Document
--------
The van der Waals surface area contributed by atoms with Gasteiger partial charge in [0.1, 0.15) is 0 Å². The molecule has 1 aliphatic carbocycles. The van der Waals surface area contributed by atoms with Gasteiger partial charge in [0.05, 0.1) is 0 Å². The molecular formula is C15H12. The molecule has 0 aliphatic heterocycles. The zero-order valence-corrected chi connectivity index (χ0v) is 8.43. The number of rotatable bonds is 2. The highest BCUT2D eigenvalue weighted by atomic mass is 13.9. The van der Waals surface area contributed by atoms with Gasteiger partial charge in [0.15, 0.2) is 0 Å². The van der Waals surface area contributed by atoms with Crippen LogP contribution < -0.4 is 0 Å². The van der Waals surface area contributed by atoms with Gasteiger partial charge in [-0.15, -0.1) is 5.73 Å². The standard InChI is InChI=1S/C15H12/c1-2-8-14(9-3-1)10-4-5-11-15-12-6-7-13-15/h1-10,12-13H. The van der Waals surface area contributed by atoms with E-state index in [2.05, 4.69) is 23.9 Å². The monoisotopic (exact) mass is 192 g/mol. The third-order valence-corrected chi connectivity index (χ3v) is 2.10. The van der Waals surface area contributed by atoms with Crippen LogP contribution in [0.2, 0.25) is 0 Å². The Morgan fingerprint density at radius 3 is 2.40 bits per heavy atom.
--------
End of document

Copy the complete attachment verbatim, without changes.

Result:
The van der Waals surface area contributed by atoms with Gasteiger partial charge in [0.1, 0.15) is 0 Å². The molecule has 1 aliphatic carbocycles. The van der Waals surface area contributed by atoms with Gasteiger partial charge in [0.05, 0.1) is 0 Å². The molecular formula is C15H12. The molecule has 0 aliphatic heterocycles. The zero-order valence-corrected chi connectivity index (χ0v) is 8.43. The number of rotatable bonds is 2. The highest BCUT2D eigenvalue weighted by atomic mass is 13.9. The van der Waals surface area contributed by atoms with Gasteiger partial charge in [0.15, 0.2) is 0 Å². The van der Waals surface area contributed by atoms with Crippen LogP contribution < -0.4 is 0 Å². The van der Waals surface area contributed by atoms with Gasteiger partial charge in [-0.15, -0.1) is 5.73 Å². The standard InChI is InChI=1S/C15H12/c1-2-8-14(9-3-1)10-4-5-11-15-12-6-7-13-15/h1-10,12-13H. The van der Waals surface area contributed by atoms with E-state index in [2.05, 4.69) is 23.9 Å². The monoisotopic (exact) mass is 192 g/mol. The third-order valence-corrected chi connectivity index (χ3v) is 2.10. The van der Waals surface area contributed by atoms with Crippen LogP contribution in [0.2, 0.25) is 0 Å². The Morgan fingerprint density at radius 3 is 2.40 bits per heavy atom.